Wednesday, February 10, 2016

UI Design

Lately I've had several experiences that make me wonder if we've made any progress in hardware and software. Yes, things run faster and are more powerful. Yes, they are more capable. But are we, the other end of the equation, finding it easier or harder to interact with all these gadgets?

Take this blog. Right now I'm composing during a break at work, on a machine running Internet Explorer. I am composing in a mode which gives me "what you see is what you get". I am putting one hard return between each paragraph.

However, when I get home and use a different computer with the same exact operating system (in theory) but using a different web browser (Chrome), I will see that some of the hard returns don't seem to exist. Or are doubled. In other words: what I see (here) is not what I get (there). Why is that? How can I, a relatively experienced but still (not by any means completely) technically educated user know what is wrong?

I have an Apple iPhone. It's a wonderful device. Why is it, however, that occasionally when I plug it in to synch (usually to load music from my hard drive) I get a pop-up telling me I've experienced an "unknown error" and the iPhone can't synch? Why is it that it actually does synch? Why is it that if I synch again it works and there is no unknown error?

There are known knowns. There are unknown knowns. We know there are unknowns.

When I plug the iPhone in to synch the iPhone asks me "Trust this computer?" Yes, iPhone. It's the same computer that it was yesterday. It will be the same computer tomorrow.

I can't find any obvious way to tell the iPhone to turn that warning off unless I plug it into a completely new (and strange and untrustworthy) computer.

My daughter has an iPod. I have an iPod. We've had these for years. However, recently, iTunes (occasionally, not every time) will give us an error message when we synch. It's not a known error message. It's not a unknown error message. It's just an error message. Or it won't allow the iPod to eject. The time before it did, the next time it might or might not. Why? I don't know. It's a mystery.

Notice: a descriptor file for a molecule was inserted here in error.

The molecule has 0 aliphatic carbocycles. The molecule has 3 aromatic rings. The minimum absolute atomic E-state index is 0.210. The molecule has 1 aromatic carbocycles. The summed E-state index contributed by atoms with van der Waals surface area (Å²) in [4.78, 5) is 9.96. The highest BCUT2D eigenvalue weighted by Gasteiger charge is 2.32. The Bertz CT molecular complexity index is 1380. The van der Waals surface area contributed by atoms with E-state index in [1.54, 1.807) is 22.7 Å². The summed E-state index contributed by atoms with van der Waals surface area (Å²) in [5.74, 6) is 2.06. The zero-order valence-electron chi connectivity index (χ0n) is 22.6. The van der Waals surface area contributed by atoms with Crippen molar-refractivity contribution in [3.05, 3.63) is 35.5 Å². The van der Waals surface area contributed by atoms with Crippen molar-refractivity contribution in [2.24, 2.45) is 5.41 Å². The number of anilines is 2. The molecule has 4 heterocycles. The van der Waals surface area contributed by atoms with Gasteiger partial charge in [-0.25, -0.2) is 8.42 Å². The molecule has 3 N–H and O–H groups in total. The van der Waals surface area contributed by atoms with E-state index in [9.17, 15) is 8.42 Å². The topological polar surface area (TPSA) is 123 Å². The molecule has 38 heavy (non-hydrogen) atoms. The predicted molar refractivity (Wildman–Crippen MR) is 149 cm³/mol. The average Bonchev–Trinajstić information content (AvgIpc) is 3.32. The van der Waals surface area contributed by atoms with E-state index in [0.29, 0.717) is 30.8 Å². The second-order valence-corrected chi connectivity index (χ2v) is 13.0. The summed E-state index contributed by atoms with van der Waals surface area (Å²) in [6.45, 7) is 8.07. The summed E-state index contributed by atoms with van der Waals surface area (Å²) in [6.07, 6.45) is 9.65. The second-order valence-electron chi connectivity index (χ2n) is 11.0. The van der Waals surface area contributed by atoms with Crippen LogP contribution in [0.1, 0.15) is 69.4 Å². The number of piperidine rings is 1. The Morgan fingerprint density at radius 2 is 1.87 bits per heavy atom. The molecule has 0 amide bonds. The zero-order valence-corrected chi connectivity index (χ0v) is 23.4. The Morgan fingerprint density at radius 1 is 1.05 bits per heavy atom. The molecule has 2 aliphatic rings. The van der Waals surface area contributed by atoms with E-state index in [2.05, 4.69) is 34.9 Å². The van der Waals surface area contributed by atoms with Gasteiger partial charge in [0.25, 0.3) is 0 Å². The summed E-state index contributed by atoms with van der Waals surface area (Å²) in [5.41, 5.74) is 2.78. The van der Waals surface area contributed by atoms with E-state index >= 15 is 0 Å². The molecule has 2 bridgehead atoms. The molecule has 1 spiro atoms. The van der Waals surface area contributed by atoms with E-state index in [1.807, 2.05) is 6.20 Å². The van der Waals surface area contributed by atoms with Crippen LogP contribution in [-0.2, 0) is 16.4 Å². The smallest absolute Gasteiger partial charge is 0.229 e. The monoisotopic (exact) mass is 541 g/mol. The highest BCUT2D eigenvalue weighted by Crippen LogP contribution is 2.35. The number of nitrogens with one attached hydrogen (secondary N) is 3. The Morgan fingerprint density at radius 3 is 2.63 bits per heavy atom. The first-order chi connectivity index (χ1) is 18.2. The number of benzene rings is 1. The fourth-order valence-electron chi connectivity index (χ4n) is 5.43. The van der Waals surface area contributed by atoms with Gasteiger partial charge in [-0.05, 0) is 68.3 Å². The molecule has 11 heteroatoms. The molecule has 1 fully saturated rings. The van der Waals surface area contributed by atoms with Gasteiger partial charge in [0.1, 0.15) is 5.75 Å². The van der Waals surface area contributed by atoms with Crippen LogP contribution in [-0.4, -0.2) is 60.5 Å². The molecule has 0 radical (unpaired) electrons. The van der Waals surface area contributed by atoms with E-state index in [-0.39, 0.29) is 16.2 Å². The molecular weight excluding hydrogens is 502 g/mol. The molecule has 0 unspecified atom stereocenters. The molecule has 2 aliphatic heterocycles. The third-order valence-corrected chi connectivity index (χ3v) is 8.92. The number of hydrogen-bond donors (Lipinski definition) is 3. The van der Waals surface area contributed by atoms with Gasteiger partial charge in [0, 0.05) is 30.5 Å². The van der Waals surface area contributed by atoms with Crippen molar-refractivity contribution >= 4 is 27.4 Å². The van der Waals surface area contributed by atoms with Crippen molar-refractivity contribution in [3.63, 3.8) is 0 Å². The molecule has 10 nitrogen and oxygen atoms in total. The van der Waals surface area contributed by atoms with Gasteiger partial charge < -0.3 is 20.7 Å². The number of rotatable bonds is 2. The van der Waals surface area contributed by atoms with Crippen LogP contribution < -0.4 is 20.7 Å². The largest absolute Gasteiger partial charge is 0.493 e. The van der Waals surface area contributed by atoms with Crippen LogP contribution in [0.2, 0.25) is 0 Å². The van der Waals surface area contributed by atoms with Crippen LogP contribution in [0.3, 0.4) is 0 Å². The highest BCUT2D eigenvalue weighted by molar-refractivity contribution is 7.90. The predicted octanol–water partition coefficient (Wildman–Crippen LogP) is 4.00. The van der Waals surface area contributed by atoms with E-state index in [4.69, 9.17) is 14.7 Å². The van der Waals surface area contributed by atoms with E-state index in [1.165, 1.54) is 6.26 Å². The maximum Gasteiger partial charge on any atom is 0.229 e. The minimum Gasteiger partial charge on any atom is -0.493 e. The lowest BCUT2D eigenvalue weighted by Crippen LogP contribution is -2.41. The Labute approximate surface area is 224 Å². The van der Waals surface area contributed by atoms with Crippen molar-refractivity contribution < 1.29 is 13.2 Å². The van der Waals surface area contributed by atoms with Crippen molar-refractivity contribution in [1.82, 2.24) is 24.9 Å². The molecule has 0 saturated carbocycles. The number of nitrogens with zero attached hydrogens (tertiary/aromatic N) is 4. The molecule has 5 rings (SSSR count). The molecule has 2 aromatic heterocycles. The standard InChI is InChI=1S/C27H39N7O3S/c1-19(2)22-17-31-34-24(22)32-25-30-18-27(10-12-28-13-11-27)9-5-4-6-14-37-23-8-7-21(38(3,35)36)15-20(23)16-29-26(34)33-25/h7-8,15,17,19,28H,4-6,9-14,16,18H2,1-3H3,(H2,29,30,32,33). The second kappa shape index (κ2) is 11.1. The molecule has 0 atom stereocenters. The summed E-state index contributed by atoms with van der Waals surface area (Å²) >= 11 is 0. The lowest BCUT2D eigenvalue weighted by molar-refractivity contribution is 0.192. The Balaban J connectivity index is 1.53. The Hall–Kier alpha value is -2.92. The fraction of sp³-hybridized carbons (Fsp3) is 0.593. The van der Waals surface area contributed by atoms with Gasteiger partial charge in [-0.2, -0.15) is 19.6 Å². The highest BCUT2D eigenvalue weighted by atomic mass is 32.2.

I sometimes plug a headset into the computer to record podcasts or participate in a play-by-Skye roleplaying game. Every time I plug the headset in (the same headset for years) I am told that the computer is first searching for, then installing, device drivers. Why is that? Don't the drivers stay on the system to save time?

The same with the Kindle. I plug the Kindle into the computer to "sideload" non-Amazon eBooks. Every time I am told that device drivers are being searched for and installed. Once I plugged, ejected, plugged, ejected, etc. five times in five minutes.

Every time I did this...the computer searched for, and then loaded, device driver software. Five times. Five minutes. And failed, by the way, two of those find times to "find" the drivers. Until I did it again. So in reality: seven times in five minutes, failing twice.

Shouldn't something as simple and constantly used as a device driver remain around?

And speaking of Kindles...I have several gadgets with a Kindle "app". I have three physical Kindles. Why is it that two of these constantly crash and spend anywhere from a few minutes, to over an hour, to reboot? Why do they load up with 24MB+ sized error messages that I must erase by (hah) plugging the Kindle into the computer...opening Windows Explorer to look at their drives (assuming the device drivers has loaded) and then erasing those error message files?

I called Amazon about this once and after working through several layers of help desk people and ending up actual technicians, I was told: "Well, Mr. Kiesche, we don't know why this happens and by the way you seem to know more about the system and the error messages than we do!"

I can only assume that since Amazon doesn't make this model of the Kindle anymore and they seem to be changing software formats once a year, everybody from that "era" has been fired and those of use with this model Kindle must just make do.

And constantly try to install our device drivers. Again.

My mother has a computer. She has (mostly) the same software I do, especially when it comes to things like a firewall. I do this so when she has an issue, I can try to figure out what the issue is, since (in theory) I have the same setup.

So, why is it that she has been plagued with a series of alarming warnings and alerts from her firewall about her anti-virus software? I have the same two programs. I haven't seen any alerts. Are these real alerts? Or are they just trying to drop one for the other and "upgrade" her level of service (in other words, are they trying to scam her)?

We have a new television. A "smart" television. Which means we have new headaches. We switch from the "broadcast" (well, FIOS) service to a DVD. Sometimes it works. Sometimes it doesn't. We activate one of our streaming services. Sometimes it works. Sometimes it doesn't. The streaming service "app" doesn't seem to be constantly kept around so we must...wait for device drivers to update.

Have we made any progress here, folks?

1 comment:

  1. Yep, I'm with you on this one. And let's not talk about Blu-ray coding either.